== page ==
After experimenting with the ramps, the children would change them, and add types of toy buckets so the cars could go in at the bottom. The children also wanted to change the positions of the buckets to see what would happen. They even wanted to try having the people and animal toys to roll down the ramp to see if there would be a difference in speed compared to the cars and to their surprise, there sure was.
The caterpillars sure had fun with this experiment and they wanted to continue trying to see what other material and objects they could build with the ramps!
On Friday February 27th, I observed two children in the building and construction area during free play. They were busy setting up animals and helping them walk across the 'land' to climb up the tree to find food to eat. From this observation I had a new idea of a game that we could play in the gym on the following Monday!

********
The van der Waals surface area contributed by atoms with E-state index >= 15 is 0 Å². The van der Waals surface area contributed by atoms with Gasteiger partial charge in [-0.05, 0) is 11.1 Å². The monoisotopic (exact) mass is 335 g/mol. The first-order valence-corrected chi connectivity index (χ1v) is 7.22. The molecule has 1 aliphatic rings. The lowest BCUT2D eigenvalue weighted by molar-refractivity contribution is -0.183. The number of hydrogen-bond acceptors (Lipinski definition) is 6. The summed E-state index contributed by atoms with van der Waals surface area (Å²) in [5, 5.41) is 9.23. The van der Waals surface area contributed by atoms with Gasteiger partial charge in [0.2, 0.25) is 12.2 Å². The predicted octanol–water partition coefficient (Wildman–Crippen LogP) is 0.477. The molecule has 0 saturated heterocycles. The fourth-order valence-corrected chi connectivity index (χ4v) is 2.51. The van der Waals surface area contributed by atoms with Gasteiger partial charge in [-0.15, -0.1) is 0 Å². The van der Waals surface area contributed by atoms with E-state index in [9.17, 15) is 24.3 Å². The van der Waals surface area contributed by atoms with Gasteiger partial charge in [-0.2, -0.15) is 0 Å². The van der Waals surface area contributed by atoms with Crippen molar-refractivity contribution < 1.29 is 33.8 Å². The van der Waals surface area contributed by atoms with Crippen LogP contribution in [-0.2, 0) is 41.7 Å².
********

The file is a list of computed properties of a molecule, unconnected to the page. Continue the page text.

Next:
The new game was a spin off of 'What Time is it Mr. Wolf," and it followed some of the same rules. One child stood on one end of the gym facing the wall with their eyes closed, and that child was also the tagger. The other children were on the line at the opposite end of the gym. The children on the line were to call "HOW MANY STEPS MR. ANIMAL?" and the tagger would call out a number followed by an animal, for example "3 lion steps" or "2 elephant steps" and the children on the line were to act out this animal taking the correct number of steps.